Hamilton council votes to save both buildings of historic CSX train station

Both 19th century buildings that are part of Hamilton’s historic train station along the CSX line will be standing in the year 2021, Mayor Pat Moeller predicted before City Council voted 5-2 on Wednesday to save and move the two of them.

Before Wednesday’s council meeting, city staff prepared two pieces of legislation: One that would have saved only one of the station’s two buildings (the one-story structure, which is older) and another that would direct city staff to move both buildings onto new foundations that will be created for them at 409 Maple Ave.

The city has said it would cost about $600,000 to move both buildings onto new foundations and make minor repairs to prevent further damage. For only the single-story building, the cost would have been about $400,000.

The $600,000 to $650,000 cost to move both buildings will come from the city’s general fund. Council members Carla Fiehrer and Susan Vaughn voted against the move.

Dan Finfrock of Fairfield, who at an earlier meeting called the station the most important commercial structure still standing in Hamilton, urged officials Wednesday: “Let’s move both buildings and not do the job halfway.”

The city said the station not only hosted visits by presidents Abraham Lincoln, Harry S. Truman and Dwight D. Eisenhower, but also by Theodore Roosevelt, Franklin D. Roosevelt and Herbert Hoover.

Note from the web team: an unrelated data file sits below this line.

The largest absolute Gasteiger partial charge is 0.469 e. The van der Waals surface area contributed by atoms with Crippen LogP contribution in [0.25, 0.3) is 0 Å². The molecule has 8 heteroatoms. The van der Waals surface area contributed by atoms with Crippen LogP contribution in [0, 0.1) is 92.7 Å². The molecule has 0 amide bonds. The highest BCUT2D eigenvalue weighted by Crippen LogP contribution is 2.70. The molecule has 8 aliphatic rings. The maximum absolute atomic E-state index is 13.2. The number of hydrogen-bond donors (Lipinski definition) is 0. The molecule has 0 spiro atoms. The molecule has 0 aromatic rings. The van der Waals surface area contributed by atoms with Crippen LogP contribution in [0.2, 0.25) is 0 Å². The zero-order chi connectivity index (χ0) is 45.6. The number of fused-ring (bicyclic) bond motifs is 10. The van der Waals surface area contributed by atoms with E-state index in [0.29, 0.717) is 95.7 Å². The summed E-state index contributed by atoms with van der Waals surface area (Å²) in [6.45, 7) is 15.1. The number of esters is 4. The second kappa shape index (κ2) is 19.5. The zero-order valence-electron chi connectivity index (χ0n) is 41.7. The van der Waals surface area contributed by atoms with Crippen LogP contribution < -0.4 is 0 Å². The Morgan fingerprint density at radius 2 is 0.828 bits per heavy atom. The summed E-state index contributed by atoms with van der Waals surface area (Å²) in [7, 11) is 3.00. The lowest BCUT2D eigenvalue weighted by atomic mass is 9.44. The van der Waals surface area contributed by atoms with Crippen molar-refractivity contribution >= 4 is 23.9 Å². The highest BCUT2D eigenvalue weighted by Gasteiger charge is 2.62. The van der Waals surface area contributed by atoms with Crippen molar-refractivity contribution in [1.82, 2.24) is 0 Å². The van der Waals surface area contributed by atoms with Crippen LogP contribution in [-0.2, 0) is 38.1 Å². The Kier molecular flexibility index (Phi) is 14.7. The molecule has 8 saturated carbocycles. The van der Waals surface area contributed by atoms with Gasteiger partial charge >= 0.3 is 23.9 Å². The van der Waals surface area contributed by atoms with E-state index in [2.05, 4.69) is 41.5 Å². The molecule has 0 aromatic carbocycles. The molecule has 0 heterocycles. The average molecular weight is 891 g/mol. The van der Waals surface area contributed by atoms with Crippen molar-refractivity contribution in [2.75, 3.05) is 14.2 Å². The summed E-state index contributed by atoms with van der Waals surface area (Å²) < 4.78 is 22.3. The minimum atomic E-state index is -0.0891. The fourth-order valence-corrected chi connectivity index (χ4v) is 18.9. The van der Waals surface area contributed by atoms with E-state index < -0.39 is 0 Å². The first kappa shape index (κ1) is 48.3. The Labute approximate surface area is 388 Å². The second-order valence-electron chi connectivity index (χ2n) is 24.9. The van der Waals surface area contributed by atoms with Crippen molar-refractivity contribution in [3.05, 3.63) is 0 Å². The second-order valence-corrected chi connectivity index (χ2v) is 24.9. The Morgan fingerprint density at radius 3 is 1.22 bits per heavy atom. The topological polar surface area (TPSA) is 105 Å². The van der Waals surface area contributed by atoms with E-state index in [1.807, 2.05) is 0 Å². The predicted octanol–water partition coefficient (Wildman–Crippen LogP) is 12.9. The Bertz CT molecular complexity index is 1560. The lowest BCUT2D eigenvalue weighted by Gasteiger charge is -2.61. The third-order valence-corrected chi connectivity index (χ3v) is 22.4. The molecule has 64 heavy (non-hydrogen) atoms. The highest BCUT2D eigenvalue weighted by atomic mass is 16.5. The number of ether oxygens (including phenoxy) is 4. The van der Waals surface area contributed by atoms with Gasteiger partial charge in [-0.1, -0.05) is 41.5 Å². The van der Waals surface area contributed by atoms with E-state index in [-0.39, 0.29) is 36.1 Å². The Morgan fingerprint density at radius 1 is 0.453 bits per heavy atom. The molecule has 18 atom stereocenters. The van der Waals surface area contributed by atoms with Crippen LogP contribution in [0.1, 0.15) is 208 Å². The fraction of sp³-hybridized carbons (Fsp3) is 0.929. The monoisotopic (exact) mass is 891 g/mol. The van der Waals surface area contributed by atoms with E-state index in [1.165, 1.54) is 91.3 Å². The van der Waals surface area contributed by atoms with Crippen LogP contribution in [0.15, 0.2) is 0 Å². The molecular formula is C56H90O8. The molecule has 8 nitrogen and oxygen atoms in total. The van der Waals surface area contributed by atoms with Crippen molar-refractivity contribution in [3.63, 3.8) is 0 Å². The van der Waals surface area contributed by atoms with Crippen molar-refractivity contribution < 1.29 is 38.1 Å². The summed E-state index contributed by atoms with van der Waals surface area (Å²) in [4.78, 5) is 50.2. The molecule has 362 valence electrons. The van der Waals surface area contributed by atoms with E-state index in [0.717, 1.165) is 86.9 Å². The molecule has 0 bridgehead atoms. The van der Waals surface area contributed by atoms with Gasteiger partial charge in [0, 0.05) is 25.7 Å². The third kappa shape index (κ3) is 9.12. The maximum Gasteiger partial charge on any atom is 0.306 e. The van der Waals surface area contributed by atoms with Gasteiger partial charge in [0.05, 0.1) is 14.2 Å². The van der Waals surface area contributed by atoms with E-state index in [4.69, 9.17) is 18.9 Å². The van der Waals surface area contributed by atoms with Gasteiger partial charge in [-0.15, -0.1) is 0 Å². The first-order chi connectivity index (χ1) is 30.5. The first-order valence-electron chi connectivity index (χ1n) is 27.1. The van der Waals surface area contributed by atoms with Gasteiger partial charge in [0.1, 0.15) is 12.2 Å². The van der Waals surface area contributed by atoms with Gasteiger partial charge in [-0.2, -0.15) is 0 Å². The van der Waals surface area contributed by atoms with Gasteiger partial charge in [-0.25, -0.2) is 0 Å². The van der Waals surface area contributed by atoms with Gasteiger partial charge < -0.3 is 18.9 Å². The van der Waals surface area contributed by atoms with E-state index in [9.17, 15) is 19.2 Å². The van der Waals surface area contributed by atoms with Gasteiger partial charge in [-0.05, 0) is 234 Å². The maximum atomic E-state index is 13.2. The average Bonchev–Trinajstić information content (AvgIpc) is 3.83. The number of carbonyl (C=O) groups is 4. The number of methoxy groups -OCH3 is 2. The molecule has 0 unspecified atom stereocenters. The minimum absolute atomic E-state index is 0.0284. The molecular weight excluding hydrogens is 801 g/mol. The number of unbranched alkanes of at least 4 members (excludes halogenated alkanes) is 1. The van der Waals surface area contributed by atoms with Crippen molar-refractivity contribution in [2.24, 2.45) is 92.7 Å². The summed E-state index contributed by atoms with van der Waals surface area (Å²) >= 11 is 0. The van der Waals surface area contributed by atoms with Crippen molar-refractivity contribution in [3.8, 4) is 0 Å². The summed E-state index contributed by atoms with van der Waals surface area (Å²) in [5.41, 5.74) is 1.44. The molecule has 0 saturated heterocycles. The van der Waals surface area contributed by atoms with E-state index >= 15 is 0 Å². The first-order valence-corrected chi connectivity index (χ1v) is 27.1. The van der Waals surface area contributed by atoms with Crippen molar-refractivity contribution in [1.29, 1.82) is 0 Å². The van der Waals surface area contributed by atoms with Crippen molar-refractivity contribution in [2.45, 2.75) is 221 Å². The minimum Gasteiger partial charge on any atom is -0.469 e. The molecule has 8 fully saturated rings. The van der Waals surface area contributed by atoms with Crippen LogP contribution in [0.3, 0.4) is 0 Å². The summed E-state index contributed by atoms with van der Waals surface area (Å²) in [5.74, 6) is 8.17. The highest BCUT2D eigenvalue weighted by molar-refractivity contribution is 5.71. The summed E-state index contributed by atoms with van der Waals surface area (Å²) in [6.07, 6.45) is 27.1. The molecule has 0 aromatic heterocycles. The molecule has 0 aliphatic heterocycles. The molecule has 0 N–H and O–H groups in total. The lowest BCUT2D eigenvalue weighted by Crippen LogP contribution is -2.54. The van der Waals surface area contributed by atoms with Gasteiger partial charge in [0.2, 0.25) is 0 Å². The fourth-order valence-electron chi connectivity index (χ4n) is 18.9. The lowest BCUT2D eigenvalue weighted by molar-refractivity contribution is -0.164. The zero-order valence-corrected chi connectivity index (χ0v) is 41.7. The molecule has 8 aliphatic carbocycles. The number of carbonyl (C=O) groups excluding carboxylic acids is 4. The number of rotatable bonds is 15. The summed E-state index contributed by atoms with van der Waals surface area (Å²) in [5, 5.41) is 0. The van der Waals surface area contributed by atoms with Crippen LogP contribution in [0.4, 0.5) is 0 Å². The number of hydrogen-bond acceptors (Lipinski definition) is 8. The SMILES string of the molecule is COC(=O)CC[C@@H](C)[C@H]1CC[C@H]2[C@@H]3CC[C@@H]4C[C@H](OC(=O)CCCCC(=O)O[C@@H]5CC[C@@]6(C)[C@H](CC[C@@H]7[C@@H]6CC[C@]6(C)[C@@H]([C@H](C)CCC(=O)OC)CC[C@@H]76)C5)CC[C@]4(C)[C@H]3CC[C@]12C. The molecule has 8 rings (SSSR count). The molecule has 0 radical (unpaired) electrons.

City Manager Joshua Smith earlier said it would cost $1.8 million to move only the single-story building, which hosted Lincoln’s visit before the other was built and also bring it to a state where a tenant would only have to decorate the inside and add equipment and furnishings to move in. No estimate has been offered for the costs of bringing both buildings to that state.

Fieher and Vaughn have expressed concerns that moving the buildings, which were built by the Cincinnati, Hamilton & Dayton Railroad, could damage them. They also said Hamilton had bigger needs and worried about unexpected unknown costs the saving the buildings, for which there is no tenant.

“We all know it will cost more for two buildings than it will for one, but I’m going to go forward about a hundred years,” Moeller said. “I don’t know how many buildings are still going to be still standing in 2021, historic or non-historic, but I’ve got a funny feeling that if we are able to save both of these buildings, both these buildings will still be standing a hundred years from now.

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